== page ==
That’s likely going to be alright if your low-code app is only integrating with a handful of other systems. However, the complexity of managing APIs when you have to integrate dozens of systems shouldn’t be underestimated. And it’s probably worth understanding what documentation you’ll get from your low-code platform. Will it enable you to manage your APIs in the long term?
Enable you to manage your APIs
8. Requires developers beyond simple use cases
Another challenge to pay attention to is low-code platforms that actually expect developers further than any but the most basic of use cases.
One reviewer of a low-code app development platform Filemaker wrote, “Filemaker usually requires the help of a consultant or developer if intending to reach its potential.” Another user explained their experience with enterprise low-code platforms, “They are okay for simple things … but then the customer will have more detailed requirements … and then you have to program those new requirements with traditional programming, which is even harder because what you customize yourself has to fit in with the platform.”
In those cases, the user claimed that the developers spent as much time coding in and around the platform as if they had built the solution totally from scratch. This means low-code automation that requires such work is usually a net loss to the business.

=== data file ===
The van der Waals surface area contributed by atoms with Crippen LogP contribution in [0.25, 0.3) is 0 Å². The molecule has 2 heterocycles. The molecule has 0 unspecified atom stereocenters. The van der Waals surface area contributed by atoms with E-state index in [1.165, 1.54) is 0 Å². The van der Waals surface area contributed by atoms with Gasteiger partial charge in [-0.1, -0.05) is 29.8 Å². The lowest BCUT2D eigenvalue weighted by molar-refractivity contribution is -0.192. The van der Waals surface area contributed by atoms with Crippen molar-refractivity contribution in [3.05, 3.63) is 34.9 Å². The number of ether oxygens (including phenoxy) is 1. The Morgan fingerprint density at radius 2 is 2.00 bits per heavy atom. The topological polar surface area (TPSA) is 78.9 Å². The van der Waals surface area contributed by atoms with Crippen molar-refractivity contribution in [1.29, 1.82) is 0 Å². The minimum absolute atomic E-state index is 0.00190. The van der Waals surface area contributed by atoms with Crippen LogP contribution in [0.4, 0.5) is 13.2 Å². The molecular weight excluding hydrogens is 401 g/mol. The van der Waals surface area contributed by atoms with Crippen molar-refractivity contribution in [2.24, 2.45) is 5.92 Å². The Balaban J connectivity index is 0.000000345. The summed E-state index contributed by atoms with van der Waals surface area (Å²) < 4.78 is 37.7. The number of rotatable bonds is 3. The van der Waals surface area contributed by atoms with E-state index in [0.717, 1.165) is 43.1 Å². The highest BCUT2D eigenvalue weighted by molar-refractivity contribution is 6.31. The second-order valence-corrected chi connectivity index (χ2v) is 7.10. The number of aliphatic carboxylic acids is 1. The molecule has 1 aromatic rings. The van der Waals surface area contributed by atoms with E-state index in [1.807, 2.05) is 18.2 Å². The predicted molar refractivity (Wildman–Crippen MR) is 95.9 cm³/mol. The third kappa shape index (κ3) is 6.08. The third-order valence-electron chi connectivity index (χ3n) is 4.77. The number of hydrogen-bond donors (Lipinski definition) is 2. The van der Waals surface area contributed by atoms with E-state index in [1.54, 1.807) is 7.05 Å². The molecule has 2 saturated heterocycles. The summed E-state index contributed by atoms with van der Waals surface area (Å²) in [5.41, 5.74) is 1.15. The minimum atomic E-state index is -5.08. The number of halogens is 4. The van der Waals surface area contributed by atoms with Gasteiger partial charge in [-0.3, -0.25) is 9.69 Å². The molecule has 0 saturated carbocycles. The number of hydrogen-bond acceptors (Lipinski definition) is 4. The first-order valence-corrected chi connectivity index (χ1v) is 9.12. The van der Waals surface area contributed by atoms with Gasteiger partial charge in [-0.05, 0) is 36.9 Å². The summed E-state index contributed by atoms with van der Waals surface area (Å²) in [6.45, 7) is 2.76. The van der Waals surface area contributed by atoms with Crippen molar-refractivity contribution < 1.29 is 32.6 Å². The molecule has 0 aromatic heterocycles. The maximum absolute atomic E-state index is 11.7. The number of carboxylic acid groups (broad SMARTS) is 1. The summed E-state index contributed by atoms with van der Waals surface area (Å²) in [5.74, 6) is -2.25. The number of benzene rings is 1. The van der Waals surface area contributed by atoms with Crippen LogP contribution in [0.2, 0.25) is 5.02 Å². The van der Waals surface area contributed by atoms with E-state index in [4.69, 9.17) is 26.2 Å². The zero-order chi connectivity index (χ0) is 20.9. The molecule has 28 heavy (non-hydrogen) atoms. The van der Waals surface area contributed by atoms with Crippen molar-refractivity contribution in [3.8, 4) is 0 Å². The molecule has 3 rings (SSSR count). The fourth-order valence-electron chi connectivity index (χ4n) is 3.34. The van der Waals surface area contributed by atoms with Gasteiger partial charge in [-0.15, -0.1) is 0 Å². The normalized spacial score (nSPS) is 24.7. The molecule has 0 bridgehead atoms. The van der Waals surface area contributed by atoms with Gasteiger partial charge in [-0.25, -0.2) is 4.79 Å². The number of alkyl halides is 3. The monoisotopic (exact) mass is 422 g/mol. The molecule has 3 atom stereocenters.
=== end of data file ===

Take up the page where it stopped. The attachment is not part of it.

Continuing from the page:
9. Rigid templates limit what you can build
When building out the different features of an application, low-code development platforms provide various templates and components that can be configured to meet a set of use cases. However, as soon as you run into that inevitable edge case required by your app, suddenly you don’t have the building blocks out-of-the-box to implement that specific piece of business logic required. Not only can your focus quickly alter from the original ‘what do I want to build’ to ‘what can I build’ in these cases, but you’ll also be forced to resort to complex and often costly workarounds. Finally, after investing heavily in making your application work within the constraints of your low-code automation provider, all you’re left with is a piece of software more rigid and costly than a bespoke solution ever would have been.
10. Extensive training required
As one of the top benefits of enterprise low-code platforms is increased efficiency and agility in the business, the more training required to use the platform, the less compelling the case is for buying them.
Increased efficiency and agility
It is necessary to evaluate how long it takes a business user, and if needed, a developer, to speed to use the platform for their expected business goal.
Keep in mind that employee turnover and a lack of a desire amongst employees to be specialized in a specific, limited platform will make platforms with a long training and onboarding stage even more expensive to operate over time. If there are a cadre of consultants and developers who are selling implementations of the platform, it absolutely is not as easy as advertised to use.
It is important to understand what an enterprise low-code platform can actually accomplish and the resources it requires. Assess whether, once this is considered, it is beneficial to have in the tech stack, and, if so, for what specific business goals.
We hope you enjoy this article. If you are finding a reliable provider to help you build an enterprise application with a low-code platform, please do not hesitate to contact Kyanon Digital via email. Our experts will help you make the appropriate choice.